Sticky sessions or session affinity is a convenient strategy to keep subsequent requests always reaching the same pod.
Let's look at how it works by deploying a sample application with three replicas and one service.
In this scenario, requests directed to the service are load-balanced amongst the available replicas.
Let's deploy the ingress-nginx controller and create an Ingress manifest for the deployment.
In this case, the ingress controller skips the services and load balances the traffic directly to the pods.
While the two scenarios end up with the same outcome (i.e. requests are distributed to all replicas), there's a subtle (but essential) distinction: the Service operates on L4 (TCP/UDP), whereas the Ingress is L7 (HTTP).
Unlike the service, the Ingress controller can route traffic based on paths, headers, etc.
You can also use it to define weights (e.g. 20-80 traffic split) or sticky sessions (all requests from the same origin always land on the same pod).
The following Ingress implements sticky sessions for the nginx-ingress controller.
The ingress writes a cookie on your browser to keep track of what instance you visited.
There are two convenient settings for affinity:
- balanced — requests are redistributed if the deployment scales up.
- persistent — no matter what, the requests always stick to the same pod.
nginx-ingress can also be used for canary releases.
If you have two deployments and you wish to test a subset of the traffic for a newer version of that deployment, you can do so with a canary release (and impact a minimal amount of users).
In a canary release, each deployment has its own Ingress manifest.
However, one of those is labelled as a canary.
You can decide how the traffic is forwarded: for example, you could inspect a header or cookie.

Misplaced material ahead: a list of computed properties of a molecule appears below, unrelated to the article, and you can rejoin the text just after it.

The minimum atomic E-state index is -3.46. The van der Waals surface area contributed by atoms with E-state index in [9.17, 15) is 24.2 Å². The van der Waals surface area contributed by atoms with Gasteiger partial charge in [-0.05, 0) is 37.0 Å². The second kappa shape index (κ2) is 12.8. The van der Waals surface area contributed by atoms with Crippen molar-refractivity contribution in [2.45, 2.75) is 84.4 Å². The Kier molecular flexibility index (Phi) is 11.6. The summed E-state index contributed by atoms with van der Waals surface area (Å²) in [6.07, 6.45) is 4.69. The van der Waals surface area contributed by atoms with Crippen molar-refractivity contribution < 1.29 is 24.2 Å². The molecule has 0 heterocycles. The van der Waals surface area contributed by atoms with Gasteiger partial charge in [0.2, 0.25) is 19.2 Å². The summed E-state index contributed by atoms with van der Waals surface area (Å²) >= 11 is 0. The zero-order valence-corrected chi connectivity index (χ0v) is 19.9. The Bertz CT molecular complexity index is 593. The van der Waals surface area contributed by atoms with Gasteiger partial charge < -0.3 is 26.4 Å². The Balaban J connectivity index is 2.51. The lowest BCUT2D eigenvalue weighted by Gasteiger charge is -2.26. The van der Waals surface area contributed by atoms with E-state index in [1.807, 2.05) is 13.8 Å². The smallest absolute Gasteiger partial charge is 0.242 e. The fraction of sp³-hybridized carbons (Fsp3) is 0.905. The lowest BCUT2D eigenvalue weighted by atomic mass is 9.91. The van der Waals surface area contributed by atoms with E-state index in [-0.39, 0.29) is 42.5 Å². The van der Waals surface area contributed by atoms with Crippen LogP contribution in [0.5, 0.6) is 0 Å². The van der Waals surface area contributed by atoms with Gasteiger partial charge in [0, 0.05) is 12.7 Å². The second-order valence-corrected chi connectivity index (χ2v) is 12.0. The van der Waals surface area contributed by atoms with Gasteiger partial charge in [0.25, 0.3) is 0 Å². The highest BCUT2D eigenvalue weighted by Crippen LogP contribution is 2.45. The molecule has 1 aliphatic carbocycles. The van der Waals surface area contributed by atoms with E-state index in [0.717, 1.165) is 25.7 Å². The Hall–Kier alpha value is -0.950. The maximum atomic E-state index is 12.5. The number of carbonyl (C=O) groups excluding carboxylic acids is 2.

In this example, all traffic labelled east-us is routed to the canary deployment.
You can also decide which fraction of the total traffic is routed to the canary with weights.
But if the header is omitted in a subsequent request, the user will return to see the previous deployment.
How can you fix that?
With sticky sessions!
You can combine canary releases and sticky sessions with ingress-nginx to progressively (and safely) roll out new deployments to your users.
It's important to remember that those types of canary releases are only possible for front-facing apps.
To roll out a canary release for internal microservices, you should look at alternatives (e.g. service mesh).
Is nginx-ingress the only option for sticky sessions and canary releases?
Not really, but the annotations might be different to other ingress controllers.
And finally, if you've enjoyed this thread, you might also like:
- The Kubernetes workshops that we run at Learnk8s.
- This collection of past threads.
- The Kubernetes newsletter I publish every week.
While authoring this post, I also found the following resources valuable: